The title song starts off like some twisted, midperiod Talking Heads groove. Prince, aided by a chorus of altered funk-Munchkin voices (his own, of course), sings about a place that’s magically hedonistic. “Take your pick from the Japanese robes and sandals/Drink champagne from a glass with chocolate handles/Don’t you wanna come? 3121.”

So what exactly is 3121? Don’t ask me. It sounds like an address, but knowing Prince, there’s probably some esoteric numerology going on here. My favorite guess is one I found on a Prince fan site that quotes the New Living Translation of the Bible’s Psalm 31:21. “Praise the Lord, for he has shown me his unfailing love. He kept me safe when my city was under attack.” But someone else there guesses it’s a PIN for an ATM.

The next song is downright hilarious. “Lolita” deals with the ever-present rock ’n’ roll danger of jail bait. But here Prince takes the moral high ground, refusing Lolita’s advances, surprising himself in the process. “Cool together, yes I must admit/Long time ago, we’d be the shhh ... uh oh.” The funniest part is the call-and-response section, when Prince asks the “fellas” just “How bad is this girl?” Then he asks Lolita herself: “Then what you wanna do?/(Anything you want?)/Then come on, let’s dance/(Dance?!)” The girl (actually Prince, again in altered voice) is dismayed.

So this is the same guy who inspired Tipper Gore’s children’s crusade against raunch in rock 20 years ago? Don’t worry; he hasn’t become a complete prude. He gets downright prurient in “Black Sweat,” bragging, “You’ll be screaming like a white lady when I count to three.” And in the next song, he’s seducing a woman in “a room of incense and candles.”

The final cut, “Get on the Boat,” is nothing short of irresistible. It sounds almost like salsa, but it’s got gospel overtones — an old-fashioned joyful call for loving one another and unity: “Get on the boat now/We got room for a hundred more,” Prince sings. Instead of sounding corny, the song is so high-energy it’s exhilarating.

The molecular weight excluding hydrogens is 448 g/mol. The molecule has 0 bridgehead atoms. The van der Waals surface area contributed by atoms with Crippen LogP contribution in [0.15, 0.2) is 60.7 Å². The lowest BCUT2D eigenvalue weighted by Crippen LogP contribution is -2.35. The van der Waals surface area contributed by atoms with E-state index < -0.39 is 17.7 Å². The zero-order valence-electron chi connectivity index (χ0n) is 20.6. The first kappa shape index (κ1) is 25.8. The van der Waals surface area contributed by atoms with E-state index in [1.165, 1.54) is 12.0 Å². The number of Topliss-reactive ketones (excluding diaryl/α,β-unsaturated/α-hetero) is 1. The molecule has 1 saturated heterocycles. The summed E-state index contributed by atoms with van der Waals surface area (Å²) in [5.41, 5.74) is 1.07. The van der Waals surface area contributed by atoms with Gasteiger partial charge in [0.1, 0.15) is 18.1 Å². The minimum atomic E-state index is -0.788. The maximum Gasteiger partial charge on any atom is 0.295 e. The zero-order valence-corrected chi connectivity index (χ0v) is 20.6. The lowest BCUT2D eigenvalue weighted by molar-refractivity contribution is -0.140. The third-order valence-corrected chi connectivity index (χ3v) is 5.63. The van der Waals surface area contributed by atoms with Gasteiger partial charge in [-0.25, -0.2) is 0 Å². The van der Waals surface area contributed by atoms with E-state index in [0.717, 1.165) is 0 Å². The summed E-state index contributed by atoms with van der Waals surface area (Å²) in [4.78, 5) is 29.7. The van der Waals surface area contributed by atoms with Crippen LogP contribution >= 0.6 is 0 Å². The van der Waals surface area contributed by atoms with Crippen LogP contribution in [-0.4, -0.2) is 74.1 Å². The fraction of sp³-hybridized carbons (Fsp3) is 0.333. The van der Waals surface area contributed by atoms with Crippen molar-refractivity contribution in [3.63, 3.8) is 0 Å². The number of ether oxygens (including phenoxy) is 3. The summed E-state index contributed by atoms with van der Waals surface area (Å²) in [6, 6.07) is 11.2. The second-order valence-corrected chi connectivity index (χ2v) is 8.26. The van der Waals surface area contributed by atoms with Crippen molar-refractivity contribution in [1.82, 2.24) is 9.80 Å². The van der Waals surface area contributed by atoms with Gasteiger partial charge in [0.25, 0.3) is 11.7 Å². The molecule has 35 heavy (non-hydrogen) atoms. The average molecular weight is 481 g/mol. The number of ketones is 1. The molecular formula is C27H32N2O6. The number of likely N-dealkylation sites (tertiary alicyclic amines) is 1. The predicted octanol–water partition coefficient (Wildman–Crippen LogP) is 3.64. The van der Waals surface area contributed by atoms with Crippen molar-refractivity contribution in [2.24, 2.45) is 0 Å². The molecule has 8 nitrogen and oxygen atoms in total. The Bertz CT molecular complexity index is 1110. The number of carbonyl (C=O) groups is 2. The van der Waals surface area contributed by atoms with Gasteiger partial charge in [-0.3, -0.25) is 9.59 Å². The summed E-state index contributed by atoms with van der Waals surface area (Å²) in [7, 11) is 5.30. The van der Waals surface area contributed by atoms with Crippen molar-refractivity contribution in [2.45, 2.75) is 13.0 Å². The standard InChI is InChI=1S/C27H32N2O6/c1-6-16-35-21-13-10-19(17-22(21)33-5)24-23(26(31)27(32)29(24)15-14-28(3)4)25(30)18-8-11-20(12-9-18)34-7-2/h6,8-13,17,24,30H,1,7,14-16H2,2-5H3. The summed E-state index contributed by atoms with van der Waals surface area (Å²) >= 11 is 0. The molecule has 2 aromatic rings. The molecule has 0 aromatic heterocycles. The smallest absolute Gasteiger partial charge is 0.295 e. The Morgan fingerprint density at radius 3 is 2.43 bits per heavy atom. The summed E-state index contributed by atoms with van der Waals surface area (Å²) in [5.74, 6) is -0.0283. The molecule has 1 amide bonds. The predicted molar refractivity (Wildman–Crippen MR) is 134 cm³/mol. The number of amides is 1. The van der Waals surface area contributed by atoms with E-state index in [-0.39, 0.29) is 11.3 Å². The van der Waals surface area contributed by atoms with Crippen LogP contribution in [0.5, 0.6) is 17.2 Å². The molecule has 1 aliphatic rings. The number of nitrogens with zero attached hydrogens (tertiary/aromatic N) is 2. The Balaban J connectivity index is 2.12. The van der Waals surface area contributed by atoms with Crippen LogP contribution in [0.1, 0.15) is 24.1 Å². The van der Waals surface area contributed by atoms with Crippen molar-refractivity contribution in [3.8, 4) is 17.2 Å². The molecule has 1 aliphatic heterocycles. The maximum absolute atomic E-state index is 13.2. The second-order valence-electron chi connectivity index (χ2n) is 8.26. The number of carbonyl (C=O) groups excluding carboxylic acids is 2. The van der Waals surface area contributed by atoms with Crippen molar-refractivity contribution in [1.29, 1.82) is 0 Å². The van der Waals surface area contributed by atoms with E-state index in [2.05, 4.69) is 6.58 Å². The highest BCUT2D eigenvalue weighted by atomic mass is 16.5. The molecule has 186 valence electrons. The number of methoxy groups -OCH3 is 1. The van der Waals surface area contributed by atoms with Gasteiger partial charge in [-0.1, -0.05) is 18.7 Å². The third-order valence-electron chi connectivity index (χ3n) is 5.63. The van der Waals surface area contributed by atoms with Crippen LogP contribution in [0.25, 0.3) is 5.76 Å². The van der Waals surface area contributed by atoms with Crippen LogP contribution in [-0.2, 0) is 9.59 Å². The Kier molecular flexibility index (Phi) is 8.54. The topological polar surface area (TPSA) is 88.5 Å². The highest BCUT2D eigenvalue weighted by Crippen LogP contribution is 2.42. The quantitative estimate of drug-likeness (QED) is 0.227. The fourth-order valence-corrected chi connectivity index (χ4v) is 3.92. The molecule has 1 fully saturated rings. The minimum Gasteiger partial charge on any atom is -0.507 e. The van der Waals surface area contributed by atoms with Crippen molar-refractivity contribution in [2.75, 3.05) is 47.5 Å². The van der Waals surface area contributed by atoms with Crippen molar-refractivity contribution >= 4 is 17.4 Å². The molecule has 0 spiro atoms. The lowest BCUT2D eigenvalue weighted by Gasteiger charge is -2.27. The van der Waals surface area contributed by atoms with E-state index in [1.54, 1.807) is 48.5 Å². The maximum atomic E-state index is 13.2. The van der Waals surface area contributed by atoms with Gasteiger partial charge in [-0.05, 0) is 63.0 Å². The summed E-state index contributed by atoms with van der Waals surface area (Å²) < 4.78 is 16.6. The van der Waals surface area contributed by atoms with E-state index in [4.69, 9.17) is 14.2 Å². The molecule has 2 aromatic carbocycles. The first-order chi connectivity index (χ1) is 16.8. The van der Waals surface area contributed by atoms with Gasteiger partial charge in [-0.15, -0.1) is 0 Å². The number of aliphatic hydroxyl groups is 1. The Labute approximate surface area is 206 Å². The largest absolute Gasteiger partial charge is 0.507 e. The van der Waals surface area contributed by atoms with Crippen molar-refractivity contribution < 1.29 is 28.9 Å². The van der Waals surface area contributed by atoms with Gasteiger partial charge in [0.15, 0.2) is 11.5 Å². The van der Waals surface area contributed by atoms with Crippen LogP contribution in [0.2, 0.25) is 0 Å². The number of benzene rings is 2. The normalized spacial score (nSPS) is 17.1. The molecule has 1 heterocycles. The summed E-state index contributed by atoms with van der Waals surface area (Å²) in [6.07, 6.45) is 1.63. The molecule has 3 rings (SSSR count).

And it’s an impressive little band Prince has assembled. James Brown’s sax man Maceo Parker blows here, as does Dutch sax princess Candy Dulfer. Longtime Prince cohort Sheila E. does her trademark Latin percussion assault. And Prince’s own piano solo sounds like he’s auditioning for the Afro-Cuban All Stars.

Unfortunately not all the songs reach this level. There are too many slow ones, like the MOR religious statement called “Beautiful, Loved and Blessed.” And then there’s “Te Amo Corazón,” which sounds like Prince is trying to get a foothold in the “romantico” Latin radio format.

But don’t be too quick with the skip button. Prince is still capable of surprising his listeners and rescuing a weak song. For instance, “The Dance” starts out like an overblown, mediocre ballad. But by the end, the singer works himself into an inspired emotional tizzy, alternately pleading with and threatening his lover, and the monologue melts into delicious self-parody: “Oh baby, I can find another just like you anywhere/Oh baby, they might not have your hips girl/Or all that pretty hair/But at least they won’t spend all day in the mirror.”